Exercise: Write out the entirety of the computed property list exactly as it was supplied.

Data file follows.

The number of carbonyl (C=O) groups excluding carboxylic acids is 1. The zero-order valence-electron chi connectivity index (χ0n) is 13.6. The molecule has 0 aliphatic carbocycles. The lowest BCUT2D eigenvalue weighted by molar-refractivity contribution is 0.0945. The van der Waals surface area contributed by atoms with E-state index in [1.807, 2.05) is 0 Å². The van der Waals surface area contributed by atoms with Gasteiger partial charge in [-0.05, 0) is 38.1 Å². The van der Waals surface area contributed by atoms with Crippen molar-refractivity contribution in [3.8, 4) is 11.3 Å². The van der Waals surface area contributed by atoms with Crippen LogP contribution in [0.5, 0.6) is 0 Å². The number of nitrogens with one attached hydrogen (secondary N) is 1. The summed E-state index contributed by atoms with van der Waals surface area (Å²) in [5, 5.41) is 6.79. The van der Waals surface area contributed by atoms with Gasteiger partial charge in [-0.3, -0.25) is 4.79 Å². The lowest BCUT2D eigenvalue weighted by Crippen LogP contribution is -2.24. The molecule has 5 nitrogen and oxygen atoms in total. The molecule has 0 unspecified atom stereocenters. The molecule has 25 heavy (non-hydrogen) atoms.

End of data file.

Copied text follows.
The number of carbonyl (C=O) groups excluding carboxylic acids is 1. The zero-order valence-electron chi connectivity index (χ0n) is 13.6. The molecule has 0 aliphatic carbocycles. The lowest BCUT2D eigenvalue weighted by molar-refractivity contribution is 0.0945. The van der Waals surface area contributed by atoms with E-state index in [1.807, 2.05) is 0 Å². The van der Waals surface area contributed by atoms with Gasteiger partial charge in [-0.05, 0) is 38.1 Å². The van der Waals surface area contributed by atoms with Crippen molar-refractivity contribution in [3.8, 4) is 11.3 Å². The van der Waals surface area contributed by atoms with Crippen LogP contribution in [0.5, 0.6) is 0 Å². The number of nitrogens with one attached hydrogen (secondary N) is 1. The summed E-state index contributed by atoms with van der Waals surface area (Å²) in [5, 5.41) is 6.79. The van der Waals surface area contributed by atoms with Gasteiger partial charge in [-0.3, -0.25) is 4.79 Å². The lowest BCUT2D eigenvalue weighted by Crippen LogP contribution is -2.24. The molecule has 5 nitrogen and oxygen atoms in total. The molecule has 0 unspecified atom stereocenters. The molecule has 25 heavy (non-hydrogen) atoms.